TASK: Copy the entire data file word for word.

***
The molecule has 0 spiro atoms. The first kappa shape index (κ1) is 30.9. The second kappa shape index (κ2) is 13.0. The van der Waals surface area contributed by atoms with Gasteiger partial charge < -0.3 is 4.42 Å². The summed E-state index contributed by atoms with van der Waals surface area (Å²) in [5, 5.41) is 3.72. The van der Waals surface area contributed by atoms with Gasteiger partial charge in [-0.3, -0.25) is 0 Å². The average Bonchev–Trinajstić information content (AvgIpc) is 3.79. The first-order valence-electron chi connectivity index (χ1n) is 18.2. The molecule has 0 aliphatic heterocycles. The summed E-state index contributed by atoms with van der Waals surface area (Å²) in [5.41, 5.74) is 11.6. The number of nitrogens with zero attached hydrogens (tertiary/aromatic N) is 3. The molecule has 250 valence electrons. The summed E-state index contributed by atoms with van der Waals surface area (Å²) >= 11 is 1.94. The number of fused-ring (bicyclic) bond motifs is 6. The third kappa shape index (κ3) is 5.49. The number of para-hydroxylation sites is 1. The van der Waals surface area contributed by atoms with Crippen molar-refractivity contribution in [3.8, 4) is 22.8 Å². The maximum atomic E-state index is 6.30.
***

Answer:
The molecule has 0 spiro atoms. The first kappa shape index (κ1) is 30.9. The second kappa shape index (κ2) is 13.0. The van der Waals surface area contributed by atoms with Gasteiger partial charge < -0.3 is 4.42 Å². The summed E-state index contributed by atoms with van der Waals surface area (Å²) in [5, 5.41) is 3.72. The van der Waals surface area contributed by atoms with Gasteiger partial charge in [-0.3, -0.25) is 0 Å². The average Bonchev–Trinajstić information content (AvgIpc) is 3.79. The first-order valence-electron chi connectivity index (χ1n) is 18.2. The molecule has 0 aliphatic heterocycles. The summed E-state index contributed by atoms with van der Waals surface area (Å²) in [5.41, 5.74) is 11.6. The number of nitrogens with zero attached hydrogens (tertiary/aromatic N) is 3. The molecule has 250 valence electrons. The summed E-state index contributed by atoms with van der Waals surface area (Å²) >= 11 is 1.94. The number of fused-ring (bicyclic) bond motifs is 6. The third kappa shape index (κ3) is 5.49. The number of para-hydroxylation sites is 1. The van der Waals surface area contributed by atoms with Crippen molar-refractivity contribution in [3.8, 4) is 22.8 Å². The maximum atomic E-state index is 6.30.